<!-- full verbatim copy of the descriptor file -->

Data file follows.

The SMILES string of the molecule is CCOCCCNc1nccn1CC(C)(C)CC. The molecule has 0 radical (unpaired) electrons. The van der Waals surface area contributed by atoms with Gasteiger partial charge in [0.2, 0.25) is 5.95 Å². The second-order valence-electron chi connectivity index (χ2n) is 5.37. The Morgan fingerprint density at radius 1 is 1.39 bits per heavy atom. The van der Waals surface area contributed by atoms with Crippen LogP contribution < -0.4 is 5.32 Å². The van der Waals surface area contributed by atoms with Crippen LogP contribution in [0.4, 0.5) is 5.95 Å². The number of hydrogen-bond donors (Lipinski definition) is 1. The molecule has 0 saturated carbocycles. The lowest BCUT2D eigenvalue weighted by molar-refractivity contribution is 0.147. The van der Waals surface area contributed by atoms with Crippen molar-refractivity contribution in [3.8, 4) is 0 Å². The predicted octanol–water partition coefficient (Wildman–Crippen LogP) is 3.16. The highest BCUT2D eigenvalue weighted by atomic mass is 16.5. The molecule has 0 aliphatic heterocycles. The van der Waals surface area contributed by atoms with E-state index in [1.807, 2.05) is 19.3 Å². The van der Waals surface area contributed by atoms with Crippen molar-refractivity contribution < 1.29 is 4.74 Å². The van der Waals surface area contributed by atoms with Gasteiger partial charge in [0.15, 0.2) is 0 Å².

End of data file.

The SMILES string of the molecule is CCOCCCNc1nccn1CC(C)(C)CC. The molecule has 0 radical (unpaired) electrons. The van der Waals surface area contributed by atoms with Gasteiger partial charge in [0.2, 0.25) is 5.95 Å². The second-order valence-electron chi connectivity index (χ2n) is 5.37. The Morgan fingerprint density at radius 1 is 1.39 bits per heavy atom. The van der Waals surface area contributed by atoms with Crippen LogP contribution < -0.4 is 5.32 Å². The van der Waals surface area contributed by atoms with Crippen LogP contribution in [0.4, 0.5) is 5.95 Å². The number of hydrogen-bond donors (Lipinski definition) is 1. The molecule has 0 saturated carbocycles. The lowest BCUT2D eigenvalue weighted by molar-refractivity contribution is 0.147. The van der Waals surface area contributed by atoms with Crippen molar-refractivity contribution in [3.8, 4) is 0 Å². The predicted octanol–water partition coefficient (Wildman–Crippen LogP) is 3.16. The highest BCUT2D eigenvalue weighted by atomic mass is 16.5. The molecule has 0 aliphatic heterocycles. The van der Waals surface area contributed by atoms with E-state index in [1.807, 2.05) is 19.3 Å². The van der Waals surface area contributed by atoms with Crippen molar-refractivity contribution < 1.29 is 4.74 Å². The van der Waals surface area contributed by atoms with Gasteiger partial charge in [0.15, 0.2) is 0 Å².